The Column, No. 128:

SHOT Show 2019

By Randy Wakeman

Attendance was down a bit at SHOT 2019, but that is relative. SHOT brings over $90 million dollars to Las Vegas and this year, the attendance was approximately 58,000. Featured were some 7,000,000 pounds of firearms and accessories. Guns & Shooting Online Contributing Editor Dr. Jim Clary was in attendance, battling back after some health challenges, while Owner/Managing Editor Chuck Hawks stayed home to sip hot chocolate. (Somebody has to do the work around here, while the Editors play in Las Vegas. -C.A.H.)

The week began with Range Day on Monday. As luck (bad) would have it, this was the windiest day of the week.

Handgun sales have been soundly beating rifle sales for many years, both from domestic production and even more stunningly when combined with imports. In 2017 alone, 3,287,842 handgun were imported into the United States. Combined with domestic production of 5.5 million or so, that's a whole lot of handguns.

The sales numbers explain why Mossberg, long a leader in long guns, wants to participate in the handgun market. To achieve this goal, Mossberg spent three years developing their new MC1sc, a sub-compact 9x19mm pistol and their idea of the ultimate concealed carry pistol. The 2019 MSRP for the standard model is a reasonable $425.

Mossberg MC1sc
Mossberg MC1sc. Illustration courtesy of O.F Mossberg & Sons, Inc.

Here is what Mossberg says about this interesting new pistol:

"Introducing the MC1sc Subcompact 9mm Pistol by Mossberg. Combining optimal shootability with superior ergonomics, the MC1sc features an optimized grip angle for easier targeting, a flat-profile trigger for an improved pull and our exclusive Safe Takedown System: a design that does not require the user to pull the trigger during the disassembly process."

"The MC1sc was built for concealment with its slim, dehorned profile that allows for a snag-free draw. Weighing only 22 ounces fully loaded, its lightweight and durable polymer construction is perfect for everyday carry. With its grip palm swell, the MC1sc will feel natural and comfortable in your hand. Grip panels are integrated with aggressive texturing for added control."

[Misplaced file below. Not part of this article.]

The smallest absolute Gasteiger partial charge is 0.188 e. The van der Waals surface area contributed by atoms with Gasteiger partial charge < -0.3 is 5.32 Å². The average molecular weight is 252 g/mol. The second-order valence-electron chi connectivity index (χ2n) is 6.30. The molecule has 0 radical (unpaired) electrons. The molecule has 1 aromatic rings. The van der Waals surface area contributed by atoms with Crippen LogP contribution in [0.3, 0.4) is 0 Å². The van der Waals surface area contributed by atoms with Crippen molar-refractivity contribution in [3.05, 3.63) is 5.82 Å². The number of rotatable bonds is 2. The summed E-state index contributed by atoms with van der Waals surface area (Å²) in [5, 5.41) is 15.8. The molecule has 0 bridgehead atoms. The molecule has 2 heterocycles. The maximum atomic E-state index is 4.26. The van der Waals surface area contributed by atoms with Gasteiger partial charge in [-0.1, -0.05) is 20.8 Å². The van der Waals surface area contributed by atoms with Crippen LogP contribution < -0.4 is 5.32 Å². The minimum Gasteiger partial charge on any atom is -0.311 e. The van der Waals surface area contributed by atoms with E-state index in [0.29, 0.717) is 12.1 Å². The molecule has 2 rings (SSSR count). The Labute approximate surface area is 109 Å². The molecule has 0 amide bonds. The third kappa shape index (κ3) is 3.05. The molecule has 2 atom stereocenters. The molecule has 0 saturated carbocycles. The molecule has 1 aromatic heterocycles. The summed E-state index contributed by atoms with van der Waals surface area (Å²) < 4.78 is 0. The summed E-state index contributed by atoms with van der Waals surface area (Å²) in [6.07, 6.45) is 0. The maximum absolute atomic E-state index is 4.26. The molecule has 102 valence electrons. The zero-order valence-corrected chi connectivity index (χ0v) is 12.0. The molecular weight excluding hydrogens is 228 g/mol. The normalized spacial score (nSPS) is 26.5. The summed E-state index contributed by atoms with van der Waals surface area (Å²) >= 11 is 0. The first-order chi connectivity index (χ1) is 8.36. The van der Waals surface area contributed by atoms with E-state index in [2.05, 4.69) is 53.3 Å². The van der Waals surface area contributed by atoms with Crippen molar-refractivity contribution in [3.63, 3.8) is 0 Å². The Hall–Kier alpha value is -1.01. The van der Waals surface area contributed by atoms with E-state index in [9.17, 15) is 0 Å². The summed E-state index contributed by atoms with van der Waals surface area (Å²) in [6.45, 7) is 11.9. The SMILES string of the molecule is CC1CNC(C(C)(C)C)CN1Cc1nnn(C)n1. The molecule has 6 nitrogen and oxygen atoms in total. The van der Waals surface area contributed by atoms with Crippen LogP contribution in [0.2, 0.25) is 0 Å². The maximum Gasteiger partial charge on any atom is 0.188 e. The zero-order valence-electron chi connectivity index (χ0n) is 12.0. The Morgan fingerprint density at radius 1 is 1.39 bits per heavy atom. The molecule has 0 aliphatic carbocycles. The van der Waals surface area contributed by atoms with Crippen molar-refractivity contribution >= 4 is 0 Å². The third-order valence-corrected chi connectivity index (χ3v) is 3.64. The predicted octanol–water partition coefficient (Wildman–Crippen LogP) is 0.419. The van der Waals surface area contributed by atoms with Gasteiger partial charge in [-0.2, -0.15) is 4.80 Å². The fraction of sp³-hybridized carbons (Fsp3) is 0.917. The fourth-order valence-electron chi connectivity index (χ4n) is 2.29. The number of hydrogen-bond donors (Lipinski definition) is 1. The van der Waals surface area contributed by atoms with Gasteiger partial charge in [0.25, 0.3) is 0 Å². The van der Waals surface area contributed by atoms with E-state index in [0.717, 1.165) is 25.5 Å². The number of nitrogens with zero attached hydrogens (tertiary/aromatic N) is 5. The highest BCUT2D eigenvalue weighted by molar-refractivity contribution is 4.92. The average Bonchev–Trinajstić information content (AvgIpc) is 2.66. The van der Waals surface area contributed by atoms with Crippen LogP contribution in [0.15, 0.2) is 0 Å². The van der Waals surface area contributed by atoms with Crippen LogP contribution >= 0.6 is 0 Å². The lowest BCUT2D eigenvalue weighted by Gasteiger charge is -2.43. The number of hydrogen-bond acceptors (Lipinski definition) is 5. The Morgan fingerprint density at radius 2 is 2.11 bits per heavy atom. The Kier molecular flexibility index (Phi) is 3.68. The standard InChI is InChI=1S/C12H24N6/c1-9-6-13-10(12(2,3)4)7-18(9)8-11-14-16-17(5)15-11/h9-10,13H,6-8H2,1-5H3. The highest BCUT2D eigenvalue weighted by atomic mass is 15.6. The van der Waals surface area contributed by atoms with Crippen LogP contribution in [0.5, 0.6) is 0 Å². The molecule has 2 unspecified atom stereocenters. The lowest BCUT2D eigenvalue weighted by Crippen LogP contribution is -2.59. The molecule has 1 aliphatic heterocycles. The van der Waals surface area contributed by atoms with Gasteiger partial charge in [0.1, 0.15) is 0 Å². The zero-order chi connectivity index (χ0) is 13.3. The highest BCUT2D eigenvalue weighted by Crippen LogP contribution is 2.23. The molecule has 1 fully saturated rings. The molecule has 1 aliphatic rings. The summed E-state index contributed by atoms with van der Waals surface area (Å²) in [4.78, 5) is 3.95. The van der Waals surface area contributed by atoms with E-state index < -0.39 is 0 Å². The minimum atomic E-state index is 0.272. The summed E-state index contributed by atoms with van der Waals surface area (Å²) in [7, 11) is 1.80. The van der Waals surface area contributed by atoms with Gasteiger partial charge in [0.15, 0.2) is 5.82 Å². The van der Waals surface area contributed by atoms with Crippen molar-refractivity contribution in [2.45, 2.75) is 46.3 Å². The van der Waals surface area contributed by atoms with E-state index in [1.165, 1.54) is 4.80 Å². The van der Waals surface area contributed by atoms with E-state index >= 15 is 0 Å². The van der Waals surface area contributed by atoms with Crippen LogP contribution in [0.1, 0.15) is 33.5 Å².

Although more and more firearm manufacturers do mid-year releases and launch products at the annual NRA, SCI and events other than the SHOT show, there were several things that piqued my personal interest. I have already mentioned the Mossberg MC1sc that created a lot of buzz.

In the shotgun area, Remington has expanded their successful autoloading V3 line into the V3 Pro series, including the V3 Turkey Pro and the V3 Waterfowl Pro.

Remington V3 Waterfowl Pro
Remington V3 Waterfowl Pro. Illustration courtesy of Remington Arms.

Retay Arms introduced their Masai Mara with a 3-1/2 inch chamber, which I found to be surprisingly soft-shooting for an inertia gun. It was one of the most talked about shotguns at the Show.

Retay Arms Masai Mara Camo 12 Gauge Autoloader
Retay Masai Mara Camo. Illustration courtesy of Retay Arms.

Thompson/Center introduced their enhanced IMPACT!SB muzzleloader. This is a great, affordable way to get into muzzleloading hunting with a 2019 MSRP starting at $263. The original T/C Impact shot well beyond its price tag and this version, with an upgraded breech-plug and a sturdy Power Rod ramrod, make it even more appealing.

Thompson/Center IMPACT!SB muzzleloader
Thompson/Center IMPACT!SB muzzleloader. Illustration courtesy of Thompson/Center.

The SHOT Show has taken on a more "tactical" look and feel in recent years and this year was no exception. It is a bit of a shame, at least as far as I am concerned, for although ugly guns have their uses, I try to minimize their appearance at my place.

While no gun that does what it is supposed to do is truly horrendous, with enough thermoplastic and rough matte finishes, several guns that are brand new look like rough, semi-molten Mattel artifacts from the 1940s. Not only do look like it, they feel like it, as well.

With the specter of more attacks on the individual civil right known as the Second Amendment, I would expect a better firearms market both this year and next, spurred by panic buying.

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Copyright 2019 by Randy Wakeman. All rights reserved.